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Rescue efforts under way after deadly earthquake in Turkey, Greece

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Rescue teams have ploughed through concrete blocks and the debris of eight collapsed buildings on Saturday in search of survivors of a powerful earthquake that struck Turkey’s Aegean coast and north of the Greek island of Samos on Friday, killing at least 25 people.

More than 800 people were injured from the quake that toppled buildings in Izmir, Turkey’s third-largest city, and triggered a small tsunami in the district of Seferihisar and on Samos.

The quake was followed by more than 400 aftershocks, according to Turkey’s Disaster and Emergency Management Presidency, or AFAD.

Early on Saturday, onlookers cheered as rescuers lifted a teenager out of the rubble of a devastated eight-storey apartment building.

Friends and relatives waited outside the building for news of loved ones still trapped, including employees of a dentist’s surgery that was located on the ground floor.

Two other women were rescued from another collapsed two-storey building.

AFAD reported that at least 24 people were killed in Izmir, including an elderly woman who drowned.

Two teenagers were killed on Samos after being struck by a collapsing wall. At least 19 people were injured on the island, with two, including a 14-year-old, airlifted to Athens and seven hospitalised on the island, health authorities said.

The small tsunami that hit the Turkish coast also affected Samos, with seawater flooding streets in the main harbour town of Vathi.

Authorities warned people to stay away from the coast and from potentially damaged buildings.

The earthquake, which the Kandilli Institute said had a magnitude of 6.9, struck at 2.51pm (11:51 GMT) in Turkey. Its epicentre was in the Aegean northeast of Samos.

On Friday, Izmir Mayor Tunc Soyer told broadcaster CNN Turk about 20 buildings had collapsed. Turkey’s interior minister tweeted six buildings in Izmir were destroyed. Izmir Governor Yavuz Selim Kosger said at least 70 people were rescued from the wreckage.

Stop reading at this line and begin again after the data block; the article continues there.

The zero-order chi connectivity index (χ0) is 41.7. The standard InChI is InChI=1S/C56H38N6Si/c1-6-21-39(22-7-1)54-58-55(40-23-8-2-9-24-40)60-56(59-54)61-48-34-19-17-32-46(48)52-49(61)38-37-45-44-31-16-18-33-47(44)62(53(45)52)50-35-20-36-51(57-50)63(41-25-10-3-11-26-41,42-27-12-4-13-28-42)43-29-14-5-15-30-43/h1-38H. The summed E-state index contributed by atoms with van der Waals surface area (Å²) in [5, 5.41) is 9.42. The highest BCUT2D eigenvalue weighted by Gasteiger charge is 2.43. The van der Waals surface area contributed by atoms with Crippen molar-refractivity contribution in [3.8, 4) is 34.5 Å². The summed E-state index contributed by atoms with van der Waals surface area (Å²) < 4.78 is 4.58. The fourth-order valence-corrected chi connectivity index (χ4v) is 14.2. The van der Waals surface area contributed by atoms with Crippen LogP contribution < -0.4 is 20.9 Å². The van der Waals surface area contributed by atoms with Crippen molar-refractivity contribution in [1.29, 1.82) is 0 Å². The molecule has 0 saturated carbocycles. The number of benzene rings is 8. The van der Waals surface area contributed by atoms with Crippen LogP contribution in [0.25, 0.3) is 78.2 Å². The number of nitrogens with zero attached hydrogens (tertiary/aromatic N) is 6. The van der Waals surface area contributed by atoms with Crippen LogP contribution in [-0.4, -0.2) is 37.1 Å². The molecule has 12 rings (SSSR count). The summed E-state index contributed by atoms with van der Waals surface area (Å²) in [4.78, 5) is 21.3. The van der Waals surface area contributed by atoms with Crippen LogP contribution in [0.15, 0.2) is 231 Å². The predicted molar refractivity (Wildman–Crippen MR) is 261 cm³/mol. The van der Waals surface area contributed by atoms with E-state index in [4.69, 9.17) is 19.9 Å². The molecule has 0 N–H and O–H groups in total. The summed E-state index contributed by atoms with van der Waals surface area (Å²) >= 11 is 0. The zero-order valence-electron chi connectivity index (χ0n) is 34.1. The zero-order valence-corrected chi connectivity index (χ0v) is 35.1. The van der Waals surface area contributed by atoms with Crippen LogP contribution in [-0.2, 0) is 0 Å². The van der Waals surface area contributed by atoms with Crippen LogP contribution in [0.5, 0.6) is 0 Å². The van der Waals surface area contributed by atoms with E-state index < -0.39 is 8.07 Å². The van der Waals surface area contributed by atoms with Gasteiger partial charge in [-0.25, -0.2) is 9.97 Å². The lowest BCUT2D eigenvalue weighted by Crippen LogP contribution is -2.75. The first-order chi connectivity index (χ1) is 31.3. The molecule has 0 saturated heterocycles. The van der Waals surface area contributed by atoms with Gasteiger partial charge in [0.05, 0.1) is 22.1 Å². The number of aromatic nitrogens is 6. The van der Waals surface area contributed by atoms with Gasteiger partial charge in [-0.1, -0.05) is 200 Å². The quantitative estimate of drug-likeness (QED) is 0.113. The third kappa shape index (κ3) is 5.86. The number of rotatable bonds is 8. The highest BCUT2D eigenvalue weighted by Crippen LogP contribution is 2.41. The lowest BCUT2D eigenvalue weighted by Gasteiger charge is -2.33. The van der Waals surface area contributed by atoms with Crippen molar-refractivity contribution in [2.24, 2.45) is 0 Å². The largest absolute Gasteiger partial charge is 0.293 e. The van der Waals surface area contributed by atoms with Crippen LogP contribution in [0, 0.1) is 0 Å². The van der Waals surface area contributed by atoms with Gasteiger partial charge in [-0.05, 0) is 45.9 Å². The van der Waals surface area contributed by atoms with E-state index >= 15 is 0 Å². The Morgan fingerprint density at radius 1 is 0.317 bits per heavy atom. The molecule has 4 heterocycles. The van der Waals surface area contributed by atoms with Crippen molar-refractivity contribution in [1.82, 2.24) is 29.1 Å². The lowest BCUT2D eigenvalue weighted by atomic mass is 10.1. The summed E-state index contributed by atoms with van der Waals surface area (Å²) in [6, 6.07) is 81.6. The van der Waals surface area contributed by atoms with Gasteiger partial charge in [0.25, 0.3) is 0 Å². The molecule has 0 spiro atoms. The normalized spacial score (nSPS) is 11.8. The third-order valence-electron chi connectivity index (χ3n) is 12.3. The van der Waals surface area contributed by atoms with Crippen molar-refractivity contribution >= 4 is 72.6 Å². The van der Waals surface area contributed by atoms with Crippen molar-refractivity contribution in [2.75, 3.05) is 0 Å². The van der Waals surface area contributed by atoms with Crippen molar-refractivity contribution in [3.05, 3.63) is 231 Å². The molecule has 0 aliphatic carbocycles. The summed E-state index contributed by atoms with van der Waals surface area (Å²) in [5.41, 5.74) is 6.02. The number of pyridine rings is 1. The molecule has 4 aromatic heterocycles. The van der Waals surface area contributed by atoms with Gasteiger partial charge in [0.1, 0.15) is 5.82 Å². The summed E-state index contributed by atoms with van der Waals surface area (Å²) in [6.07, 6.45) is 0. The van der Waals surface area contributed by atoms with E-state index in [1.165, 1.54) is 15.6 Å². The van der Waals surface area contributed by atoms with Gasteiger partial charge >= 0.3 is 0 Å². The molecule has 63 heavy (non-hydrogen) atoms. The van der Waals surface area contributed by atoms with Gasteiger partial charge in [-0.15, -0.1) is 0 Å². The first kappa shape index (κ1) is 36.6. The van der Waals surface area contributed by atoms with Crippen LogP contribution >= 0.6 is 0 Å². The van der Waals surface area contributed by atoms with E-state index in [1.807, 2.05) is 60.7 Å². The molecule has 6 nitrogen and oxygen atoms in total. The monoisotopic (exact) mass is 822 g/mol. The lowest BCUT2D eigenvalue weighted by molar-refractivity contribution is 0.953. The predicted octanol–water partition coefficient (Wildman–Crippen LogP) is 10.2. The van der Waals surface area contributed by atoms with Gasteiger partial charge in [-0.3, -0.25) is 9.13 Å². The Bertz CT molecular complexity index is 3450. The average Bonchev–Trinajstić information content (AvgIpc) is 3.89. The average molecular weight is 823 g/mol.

The effect was felt across the eastern Greek islands and as far as Athens and Bulgaria.

In Turkey, it shook the regions of Aegean and Marmara, including Istanbul.

Istanbul’s governor said there were no reports of damage in the city.

Authorities warned residents in Izmir not to return to damaged buildings, saying they could collapse in strong aftershocks.

In Samos, an island with a population of about 45,000, residents were urged to stay away from coastal areas.

In a show of solidarity rare following tense bilateral relations, Greek and Turkish government officials issued mutual messages of solidarity while the presidents of Greece and Turkey held a telephone conversation.

Relations between Turkey and Greece have been tense with warships from both facing off in the eastern Mediterranean in a dispute over maritime boundaries and energy exploration rights.

The ongoing tension has led to fears of open conflict between the two neighbours and NATO allies.

Crisscrossed by extensive fault lines, Turkey is among the most earthquake-prone countries in the world.

More than 17,000 people were killed in August 1999 when a magnitude 7.6 earthquake struck Izmit, a city southeast of Istanbul.

In 2011, an earthquake in the eastern city of Van killed more than 500.

Source: Al Jazeera

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